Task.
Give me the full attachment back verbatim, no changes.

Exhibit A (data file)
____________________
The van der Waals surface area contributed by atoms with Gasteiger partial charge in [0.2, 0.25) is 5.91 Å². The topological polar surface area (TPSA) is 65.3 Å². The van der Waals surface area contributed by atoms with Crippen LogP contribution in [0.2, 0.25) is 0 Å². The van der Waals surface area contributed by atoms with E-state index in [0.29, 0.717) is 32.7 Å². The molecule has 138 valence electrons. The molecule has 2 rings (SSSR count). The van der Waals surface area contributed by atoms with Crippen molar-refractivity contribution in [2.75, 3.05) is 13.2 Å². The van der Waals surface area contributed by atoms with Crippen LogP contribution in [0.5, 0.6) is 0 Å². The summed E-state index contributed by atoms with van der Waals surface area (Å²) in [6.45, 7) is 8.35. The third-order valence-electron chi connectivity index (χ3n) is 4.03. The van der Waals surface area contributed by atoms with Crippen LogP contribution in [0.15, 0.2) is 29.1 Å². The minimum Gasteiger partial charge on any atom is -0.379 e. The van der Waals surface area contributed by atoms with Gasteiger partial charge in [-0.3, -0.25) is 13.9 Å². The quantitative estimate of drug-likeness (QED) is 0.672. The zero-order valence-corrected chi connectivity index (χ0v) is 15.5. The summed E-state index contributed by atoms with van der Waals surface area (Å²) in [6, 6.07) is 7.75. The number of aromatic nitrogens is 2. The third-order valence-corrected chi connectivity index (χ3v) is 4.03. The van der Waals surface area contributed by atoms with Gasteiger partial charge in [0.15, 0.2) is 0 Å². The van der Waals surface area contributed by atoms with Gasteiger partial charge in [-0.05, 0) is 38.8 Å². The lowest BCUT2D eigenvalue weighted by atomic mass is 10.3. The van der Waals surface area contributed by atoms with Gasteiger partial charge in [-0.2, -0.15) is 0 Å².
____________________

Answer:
The van der Waals surface area contributed by atoms with Gasteiger partial charge in [0.2, 0.25) is 5.91 Å². The topological polar surface area (TPSA) is 65.3 Å². The van der Waals surface area contributed by atoms with Crippen LogP contribution in [0.2, 0.25) is 0 Å². The van der Waals surface area contributed by atoms with E-state index in [0.29, 0.717) is 32.7 Å². The molecule has 138 valence electrons. The molecule has 2 rings (SSSR count). The van der Waals surface area contributed by atoms with Crippen molar-refractivity contribution in [2.75, 3.05) is 13.2 Å². The van der Waals surface area contributed by atoms with Crippen LogP contribution in [0.5, 0.6) is 0 Å². The summed E-state index contributed by atoms with van der Waals surface area (Å²) in [6.45, 7) is 8.35. The third-order valence-electron chi connectivity index (χ3n) is 4.03. The van der Waals surface area contributed by atoms with Crippen LogP contribution in [0.15, 0.2) is 29.1 Å². The minimum Gasteiger partial charge on any atom is -0.379 e. The van der Waals surface area contributed by atoms with Gasteiger partial charge in [-0.3, -0.25) is 13.9 Å². The quantitative estimate of drug-likeness (QED) is 0.672. The zero-order valence-corrected chi connectivity index (χ0v) is 15.5. The summed E-state index contributed by atoms with van der Waals surface area (Å²) in [6, 6.07) is 7.75. The number of aromatic nitrogens is 2. The third-order valence-corrected chi connectivity index (χ3v) is 4.03. The van der Waals surface area contributed by atoms with Gasteiger partial charge in [0.15, 0.2) is 0 Å². The van der Waals surface area contributed by atoms with Gasteiger partial charge in [-0.05, 0) is 38.8 Å². The lowest BCUT2D eigenvalue weighted by atomic mass is 10.3. The van der Waals surface area contributed by atoms with Gasteiger partial charge in [-0.2, -0.15) is 0 Å².